With an increasing number of Framework Plugins and Integrations, it becomes more and more easy for Application Developers to add instrumentation to an existing (web) application.

These Plugins only have a limited responsibility: to bootstrap a OpenTracing compliant Implementation.

Integrations, on the one hand, need to be capable to extract (implementation specific) tracer information from in incoming request, or, on the other hand, inject that information into an outgoing request to a (micro) service and other sub-systems.

Being ‘open’ or agnostic about third party tracing software services, also means that for each of those there needs to be a specific Implementation.

Some Integration solutions are readily available, others will require more development.

The OpenTracing Perl5 SDK
To make your task as a developer more easy, there are various tools available, most important the OpenTracing Interface POD. And as long as you keep your development stick to those API specifications, life is good. But there are Types and Test to help building compliant Integrations and Implementations.

PR’s are welcome!

Speakers
avatar for Theo van Hoesel

Theo van Hoesel

Programmer, Perceptyx
HTTP::CachingType::Tiny & ValidationOpenAPIREST


Friday June 26, 2020 11:00am - 11:50am
Zoom Channel 2

12:00pm

Creating a distributable gui application in raku
Containers, appimages, flatpaks, and snap images are all solving the problem of running non-polluting, self-contained apps on a variety of Linux distributions in a one size fits all way. We’re going to do that with Raku, creating an application that can be run on a linux system without being tailored to that distribution or for that distribution to have raku installed.

Speakers

Friday June 26, 2020 12:00pm - 12:50pm
Zoom Channel 1

12:00pm

Continuous Integration for Perl with Azure Pipelines
Continuous Integration (CI) is the thing all the cool kids are doing. If you do some CI you will be cool too. You know you wanna! CI lets you ensure that every commit that goes to production was tested against your test suite (you do have a test suite, right?). There are a lot of products for CI, both on premise and SaaS.

Azure Pipelines is one of those SaaS products. The free offering for open source projects allows you to run ten jobs (that’s a lot!) in parallel on Linux, macOS, and Windows. It also lets you run on bare metal or in Docker containers. It supports all sorts of powerful features like multi-stage builds, dependencies, output caching, and more.

We’ll talk about many of those features, using my ci-perl-helpers project for context. I may even do a live demo if I’m feeling foolish. (Spoiler: I often feel foolish.)

You’ll come away with a general understanding of how you might bring CI back to your own projects, whether they’re open source or for your day job (or both), as well as learn how to use my helpers project to test your Perl distributions.

Speakers
avatar for Dave Rolsky

Dave Rolsky

ActiveState Software, inc.
Dave Rolsky begin his development career with Perl in 1999, and has created or contributed to dozens of Perl CPAN modules, including DateTime, Log::Dispatch, Moose, and more. More recently, he has also developed in Raku, JS, and Go.Way back when, he co-wrote Embedding Perl in HTML... Read More →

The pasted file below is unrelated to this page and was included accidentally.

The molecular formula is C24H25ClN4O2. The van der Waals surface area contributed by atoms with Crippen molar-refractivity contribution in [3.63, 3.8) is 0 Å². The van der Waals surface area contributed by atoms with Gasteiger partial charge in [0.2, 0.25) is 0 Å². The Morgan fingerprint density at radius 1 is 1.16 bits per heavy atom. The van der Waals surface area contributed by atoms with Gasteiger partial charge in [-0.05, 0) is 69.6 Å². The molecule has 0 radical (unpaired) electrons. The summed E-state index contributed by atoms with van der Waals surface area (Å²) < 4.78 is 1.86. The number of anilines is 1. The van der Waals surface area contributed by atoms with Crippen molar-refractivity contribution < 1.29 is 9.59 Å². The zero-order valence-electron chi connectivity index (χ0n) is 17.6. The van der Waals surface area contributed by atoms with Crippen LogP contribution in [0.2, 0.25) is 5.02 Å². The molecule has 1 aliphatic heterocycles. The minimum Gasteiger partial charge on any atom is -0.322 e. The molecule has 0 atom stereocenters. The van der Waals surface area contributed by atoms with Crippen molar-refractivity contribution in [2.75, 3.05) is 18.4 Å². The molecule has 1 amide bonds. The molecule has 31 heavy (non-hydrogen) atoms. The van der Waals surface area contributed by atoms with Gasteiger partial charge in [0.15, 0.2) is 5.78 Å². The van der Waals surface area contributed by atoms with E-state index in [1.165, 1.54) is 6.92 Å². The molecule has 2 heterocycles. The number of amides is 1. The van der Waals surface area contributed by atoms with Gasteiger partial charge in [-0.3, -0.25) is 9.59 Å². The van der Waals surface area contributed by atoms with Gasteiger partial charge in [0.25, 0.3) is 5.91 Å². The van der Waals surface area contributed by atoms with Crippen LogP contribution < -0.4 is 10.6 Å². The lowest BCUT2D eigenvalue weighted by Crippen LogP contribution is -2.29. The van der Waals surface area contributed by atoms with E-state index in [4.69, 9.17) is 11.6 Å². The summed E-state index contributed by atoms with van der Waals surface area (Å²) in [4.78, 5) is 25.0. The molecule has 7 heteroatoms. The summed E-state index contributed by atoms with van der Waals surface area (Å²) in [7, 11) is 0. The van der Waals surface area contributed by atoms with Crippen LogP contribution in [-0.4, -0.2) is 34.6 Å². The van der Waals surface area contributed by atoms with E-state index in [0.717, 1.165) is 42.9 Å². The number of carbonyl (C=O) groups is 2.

Friday June 26, 2020 12:00pm - 12:50pm
Zoom Channel 2

1:00pm

Creating secure decentralized content management systems on Ethereum blockchain with Raku
Classic content management systems are centralized. Even if we speak about the cloud services or the systems with replicated databases — does not matter, data and its processing applications/services are hosted on particular server or pool of servers (providers). If you want to make such system decentralized, you will face the technically complex, time-consuming and expensive task with no any guarantees. But on other hand, in centralized system your provider can falsify data: modify it a little, grant open access (compromise data), spoof or delete. Of course, we do not talk about purposeful falsification: emergency (fire at data centre), hacker attack, mass virus or smth. Nevertheless, you can identify full data loss (or a half, 1/10, etc…), but what’s about small tweak or tamper?! Most likely you will operate falsified data as a trusted one.

If you use decentralized content management systems you avoid collisions considered above: data is stored on definitely interpreted, encrypted ledger within distributed network. Blocks can be decrypted with private keys. Each network member has own private key. As at example above, if hacker get private key on one host and falsify data, corrupted data will store in chain and you can (simply or not) identify what data is trusted/corrupted with comparisons or deep data analysis. Chain contains all data changes with timestamps, so if you identify abnormal activity in your server logs — just mark chain segment as potentially falsified. Moreover, if there is no trust in the provider, then nodes with read-only data access can be launched on its servers, i.e. servers will be used as data backup storage.

The Ethereum blockchain platform performs the necessary and sufficient set of utilities and tools for creating decentralized applications that can be used to store and manage tamper-proof data. Ethereum supports private (Proof-of-Authority) networks, features a smart contract functionality, has a mature ecosystem and well-structured documentation, propagates a quick start and, of course, is FOSS.

Within this talk we will discuss the methods and features of implementation secure decentralized content management systems on Ethereum blockchain with Raku Raku language (formerly known as Perl 6).

The practical part of this talk contains a short research in Raku tools for general programming of decentralized web applications. We will consider hybrid data storage model, the ways to reduce application response latency, implementation of both decentralized top-level applications and smart contracts providing low-level access to the blockchain. At the end we will demonstrate the prototype of CMS Pheix — an open decentralized Raku driven system in a public beta version.